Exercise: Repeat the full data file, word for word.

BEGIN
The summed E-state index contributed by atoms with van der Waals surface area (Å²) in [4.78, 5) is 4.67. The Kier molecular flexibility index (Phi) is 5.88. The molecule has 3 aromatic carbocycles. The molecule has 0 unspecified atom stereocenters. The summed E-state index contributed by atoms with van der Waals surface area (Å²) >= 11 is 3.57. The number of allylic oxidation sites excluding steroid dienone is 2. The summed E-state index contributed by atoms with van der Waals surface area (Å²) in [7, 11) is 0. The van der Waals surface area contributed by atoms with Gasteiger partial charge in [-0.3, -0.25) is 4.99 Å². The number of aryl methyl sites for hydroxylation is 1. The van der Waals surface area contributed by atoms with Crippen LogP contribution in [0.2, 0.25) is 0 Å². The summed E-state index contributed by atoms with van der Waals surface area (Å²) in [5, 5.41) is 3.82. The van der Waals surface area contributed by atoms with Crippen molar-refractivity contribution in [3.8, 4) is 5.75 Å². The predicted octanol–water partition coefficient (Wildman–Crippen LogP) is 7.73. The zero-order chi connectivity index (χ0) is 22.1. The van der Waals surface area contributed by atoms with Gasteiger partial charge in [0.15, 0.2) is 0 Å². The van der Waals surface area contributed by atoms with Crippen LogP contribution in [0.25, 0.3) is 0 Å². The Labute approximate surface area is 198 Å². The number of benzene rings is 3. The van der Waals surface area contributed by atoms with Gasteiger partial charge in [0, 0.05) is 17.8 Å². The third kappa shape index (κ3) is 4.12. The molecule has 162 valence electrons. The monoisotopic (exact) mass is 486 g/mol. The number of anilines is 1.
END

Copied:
The summed E-state index contributed by atoms with van der Waals surface area (Å²) in [4.78, 5) is 4.67. The Kier molecular flexibility index (Phi) is 5.88. The molecule has 3 aromatic carbocycles. The molecule has 0 unspecified atom stereocenters. The summed E-state index contributed by atoms with van der Waals surface area (Å²) >= 11 is 3.57. The number of allylic oxidation sites excluding steroid dienone is 2. The summed E-state index contributed by atoms with van der Waals surface area (Å²) in [7, 11) is 0. The van der Waals surface area contributed by atoms with Gasteiger partial charge in [-0.3, -0.25) is 4.99 Å². The number of aryl methyl sites for hydroxylation is 1. The van der Waals surface area contributed by atoms with Crippen LogP contribution in [0.2, 0.25) is 0 Å². The summed E-state index contributed by atoms with van der Waals surface area (Å²) in [5, 5.41) is 3.82. The van der Waals surface area contributed by atoms with Crippen molar-refractivity contribution in [3.8, 4) is 5.75 Å². The predicted octanol–water partition coefficient (Wildman–Crippen LogP) is 7.73. The zero-order chi connectivity index (χ0) is 22.1. The van der Waals surface area contributed by atoms with Gasteiger partial charge in [0.15, 0.2) is 0 Å². The van der Waals surface area contributed by atoms with Crippen LogP contribution in [0.25, 0.3) is 0 Å². The Labute approximate surface area is 198 Å². The number of benzene rings is 3. The van der Waals surface area contributed by atoms with Gasteiger partial charge in [0, 0.05) is 17.8 Å². The third kappa shape index (κ3) is 4.12. The molecule has 162 valence electrons. The monoisotopic (exact) mass is 486 g/mol. The number of anilines is 1.